As we’ve laid out, you have essentially three options when you reach the end of a car lease. You can start a new lease and drive home in a brand new car, you can end the lease and leave without a new one or you can choose to buy the car you were leasing. Every option has its pros and cons — let’s look at each of them in more depth.
Once your lease is up, you can return to your dealership, turn in your leased car and sign a new lease for a brand new model. But the process isn’t always as simple as it sounds. For starters, when you return a car at the end of a lease you’ll also have to pay what’s called a disposition fee, which is a flat fee you agreed to pay at the end of the lease when you originally signed your contract.
The disposition fee is typically around $300 or $400, and it covers some of the costs for the dealership to turnaround and resell the car you were leasing. If you returned your leased car in poor condition or if you exceeded the mileage limits laid out in your lease terms, you may also be charged extra fees.
But if you’re planning on taking out another lease from the same dealership, you may be able to negotiate the fees somewhat. Many dealerships will waive the disposition fee for your old lease if you sign up for a new lease with them right away.
In fact, if your lease is coming to an end, you’ve probably started hearing from the dealership already. They may be offering special deals to get you to sign up for a new lease, like waiving the last couple months of your current lease and letting you switch from them early. Your lessor may even waive fees for wear and tear if you agree to sign on to a new lease with them.
That can make getting a new lease with the same lessor a lucrative offer — but you should still shop around before you sign on to a new lease.
Other manufacturers may also offer incentives to lease from them as a means of encouraging you to switch. Compare offers just like if you were shopping around for your first car — don’t get caught in a cycle of leasing car after car from the same dealership if there are better deals out there.
There are plenty of reasons you might not want to start another lease upon turning in your vehicle. Maybe it was a second car and now you’ve decided to downsize your household to one, or you want to buy a new car and plan on taking some time to shop around. But you’ll have to pay out all the fees that might be waived if you were signing onto a new lease right away.
Be prepared to pay the disposition fee in full, as well as any fees for excessive wear and tear for going over the mileage limits set in your lease. If you return your car after the termination date on your lease, you’ll also have to pay late fees. But once you’re all settled up, you’re free to walk away.
A third option is to purchase the car you’ve been leasing. This is sometimes called leasing to own, and can be appealing for many drivers. Maybe you’ve come to really love the car you’re leasing, maybe it was your plan all along, or maybe you damaged the car or went over your allotted mileage and it now makes sense to buy the car rather than pay fees. However, leasing to own might not be the most cost-effective path to car ownership, and here’s why.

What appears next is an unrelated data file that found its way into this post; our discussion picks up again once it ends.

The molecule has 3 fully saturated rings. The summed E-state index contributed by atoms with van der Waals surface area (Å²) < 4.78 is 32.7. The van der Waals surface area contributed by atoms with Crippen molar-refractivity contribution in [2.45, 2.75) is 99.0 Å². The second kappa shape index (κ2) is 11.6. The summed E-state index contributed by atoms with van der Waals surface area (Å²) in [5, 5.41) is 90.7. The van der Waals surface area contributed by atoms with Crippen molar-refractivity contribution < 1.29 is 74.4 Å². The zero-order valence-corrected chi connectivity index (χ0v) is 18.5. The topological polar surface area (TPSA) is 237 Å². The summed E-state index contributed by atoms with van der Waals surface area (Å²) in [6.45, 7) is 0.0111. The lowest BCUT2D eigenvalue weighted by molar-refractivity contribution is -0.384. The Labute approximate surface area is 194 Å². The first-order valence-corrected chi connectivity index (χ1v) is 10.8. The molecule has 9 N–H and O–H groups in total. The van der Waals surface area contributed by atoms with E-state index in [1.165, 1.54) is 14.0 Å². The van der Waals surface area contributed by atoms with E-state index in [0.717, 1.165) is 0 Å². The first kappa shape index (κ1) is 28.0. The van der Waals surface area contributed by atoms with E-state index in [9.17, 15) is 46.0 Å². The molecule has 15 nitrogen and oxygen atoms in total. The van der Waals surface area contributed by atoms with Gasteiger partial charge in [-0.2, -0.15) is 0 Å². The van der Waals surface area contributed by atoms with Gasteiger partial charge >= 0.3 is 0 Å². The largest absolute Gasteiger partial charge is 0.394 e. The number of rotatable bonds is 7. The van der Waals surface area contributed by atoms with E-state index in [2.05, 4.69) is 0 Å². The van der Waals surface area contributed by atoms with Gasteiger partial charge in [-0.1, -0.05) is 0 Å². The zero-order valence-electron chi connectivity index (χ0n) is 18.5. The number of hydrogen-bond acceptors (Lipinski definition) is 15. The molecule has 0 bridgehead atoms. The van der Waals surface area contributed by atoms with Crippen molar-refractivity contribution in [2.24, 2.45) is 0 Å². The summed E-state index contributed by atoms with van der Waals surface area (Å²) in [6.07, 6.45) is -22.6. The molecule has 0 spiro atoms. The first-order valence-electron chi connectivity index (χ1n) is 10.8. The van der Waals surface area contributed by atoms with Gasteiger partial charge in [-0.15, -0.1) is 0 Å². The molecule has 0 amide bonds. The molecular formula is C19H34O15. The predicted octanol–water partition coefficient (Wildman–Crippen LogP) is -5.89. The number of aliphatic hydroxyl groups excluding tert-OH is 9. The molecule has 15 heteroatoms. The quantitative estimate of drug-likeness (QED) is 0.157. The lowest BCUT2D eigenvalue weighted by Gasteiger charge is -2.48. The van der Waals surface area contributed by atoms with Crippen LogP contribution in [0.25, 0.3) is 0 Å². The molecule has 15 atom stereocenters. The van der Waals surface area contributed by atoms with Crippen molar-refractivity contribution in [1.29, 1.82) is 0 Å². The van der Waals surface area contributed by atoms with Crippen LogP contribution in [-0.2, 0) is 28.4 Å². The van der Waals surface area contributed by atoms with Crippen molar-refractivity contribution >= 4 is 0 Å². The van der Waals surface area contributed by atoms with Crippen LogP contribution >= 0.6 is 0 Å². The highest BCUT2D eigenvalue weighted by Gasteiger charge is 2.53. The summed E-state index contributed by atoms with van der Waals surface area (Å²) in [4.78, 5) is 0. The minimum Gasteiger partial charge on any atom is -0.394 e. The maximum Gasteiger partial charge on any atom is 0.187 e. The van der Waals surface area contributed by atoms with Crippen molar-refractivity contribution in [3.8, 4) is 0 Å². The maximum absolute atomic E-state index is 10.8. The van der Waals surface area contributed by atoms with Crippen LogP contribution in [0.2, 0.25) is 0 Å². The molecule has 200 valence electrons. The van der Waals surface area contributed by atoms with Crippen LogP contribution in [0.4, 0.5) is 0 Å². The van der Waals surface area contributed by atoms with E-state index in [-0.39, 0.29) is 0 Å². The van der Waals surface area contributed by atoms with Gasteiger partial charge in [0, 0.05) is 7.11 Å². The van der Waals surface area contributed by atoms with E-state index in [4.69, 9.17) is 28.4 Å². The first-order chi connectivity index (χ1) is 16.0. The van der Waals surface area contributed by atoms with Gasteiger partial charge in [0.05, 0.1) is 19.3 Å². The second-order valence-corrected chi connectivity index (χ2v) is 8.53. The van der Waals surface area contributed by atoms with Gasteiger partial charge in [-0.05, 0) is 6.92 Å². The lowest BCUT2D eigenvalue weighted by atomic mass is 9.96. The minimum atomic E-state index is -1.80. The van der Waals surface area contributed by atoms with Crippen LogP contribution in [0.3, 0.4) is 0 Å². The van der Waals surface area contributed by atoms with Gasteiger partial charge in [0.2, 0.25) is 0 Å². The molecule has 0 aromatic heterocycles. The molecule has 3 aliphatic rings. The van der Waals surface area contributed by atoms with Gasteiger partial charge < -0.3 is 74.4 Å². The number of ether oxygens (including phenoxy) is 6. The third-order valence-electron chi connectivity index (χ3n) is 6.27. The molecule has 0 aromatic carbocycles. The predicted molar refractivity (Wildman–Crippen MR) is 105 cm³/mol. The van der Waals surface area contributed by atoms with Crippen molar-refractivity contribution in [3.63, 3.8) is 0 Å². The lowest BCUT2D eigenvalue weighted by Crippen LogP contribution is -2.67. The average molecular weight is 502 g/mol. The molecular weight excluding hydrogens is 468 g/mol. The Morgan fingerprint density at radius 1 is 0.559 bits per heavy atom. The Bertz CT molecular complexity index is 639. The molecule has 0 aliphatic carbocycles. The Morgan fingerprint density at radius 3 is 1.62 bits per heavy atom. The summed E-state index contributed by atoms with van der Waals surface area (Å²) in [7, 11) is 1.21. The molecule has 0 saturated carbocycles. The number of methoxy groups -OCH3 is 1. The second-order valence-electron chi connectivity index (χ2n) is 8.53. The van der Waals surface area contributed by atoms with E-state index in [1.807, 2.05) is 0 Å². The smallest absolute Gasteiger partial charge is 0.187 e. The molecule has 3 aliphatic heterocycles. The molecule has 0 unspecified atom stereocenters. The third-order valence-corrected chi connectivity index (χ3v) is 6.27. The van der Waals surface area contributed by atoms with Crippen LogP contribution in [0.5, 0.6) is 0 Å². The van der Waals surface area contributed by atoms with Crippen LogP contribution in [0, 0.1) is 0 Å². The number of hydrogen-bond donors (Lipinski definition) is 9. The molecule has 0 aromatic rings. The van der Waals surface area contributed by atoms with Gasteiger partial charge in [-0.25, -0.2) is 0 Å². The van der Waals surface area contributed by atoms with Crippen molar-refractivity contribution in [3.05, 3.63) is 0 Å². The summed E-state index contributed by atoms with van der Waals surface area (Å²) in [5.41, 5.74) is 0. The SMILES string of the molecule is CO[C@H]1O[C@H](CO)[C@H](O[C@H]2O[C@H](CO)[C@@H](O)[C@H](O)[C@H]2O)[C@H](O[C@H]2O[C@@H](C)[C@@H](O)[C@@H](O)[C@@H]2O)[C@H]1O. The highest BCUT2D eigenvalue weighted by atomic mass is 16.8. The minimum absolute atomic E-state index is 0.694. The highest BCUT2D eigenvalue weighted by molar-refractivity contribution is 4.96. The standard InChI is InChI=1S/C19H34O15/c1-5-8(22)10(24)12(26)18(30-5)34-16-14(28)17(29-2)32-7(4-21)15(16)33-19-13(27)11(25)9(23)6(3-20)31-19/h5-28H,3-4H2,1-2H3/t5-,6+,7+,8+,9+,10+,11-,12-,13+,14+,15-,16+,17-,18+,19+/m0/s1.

The value of your leased car by the end of the lease is actually laid out in your lease contract, it’s called the residual value. Say you leased a Toyota Camry with an MSRP of $23,000 at the start of the lease. Your lease contract states that you have an option to purchase the car at the end of the lease for $12,500, that means the residual value is $12,500.
By the time your 36-month lease is up, you might want to purchase the Camry — but it’s possible that the car’s actual value is less than the residual value outlined in your lease. In the event the leased Camry’s residual value is higher than its actual value, you’d be better off turning it in and buying a different one. However, if the actual value of the Camry is the same or more than the residual value, buying might be a smart idea, but there are still some costs to consider.
You have to pay sales tax and DMV fees at the start of the lease and when you buy, so if you end up leasing to buy, you’ll have to pay the same fees twice for the same car. Be sure to factor that in when you’re considering the cost of buying the car.
The dealer may offer you incentives if you buy your leased car and finance it with them, but you should still shop around before you decide to purchase — you may find a better deal on a different car.
About the author
Anna Swartz is a Managing Editor at Policygenius in New York City, and an expert in auto insurance. Previously, she was a senior staff writer at Mic, writing about news and culture. Her work has appeared in The Dodo, AOL, HuffPost, Salon and Heeb.
Policygenius’ editorial content is not written by an insurance agent. It’s intended for informational purposes and should not be considered legal or financial advice. Consult a professional to learn what financial products are right for you.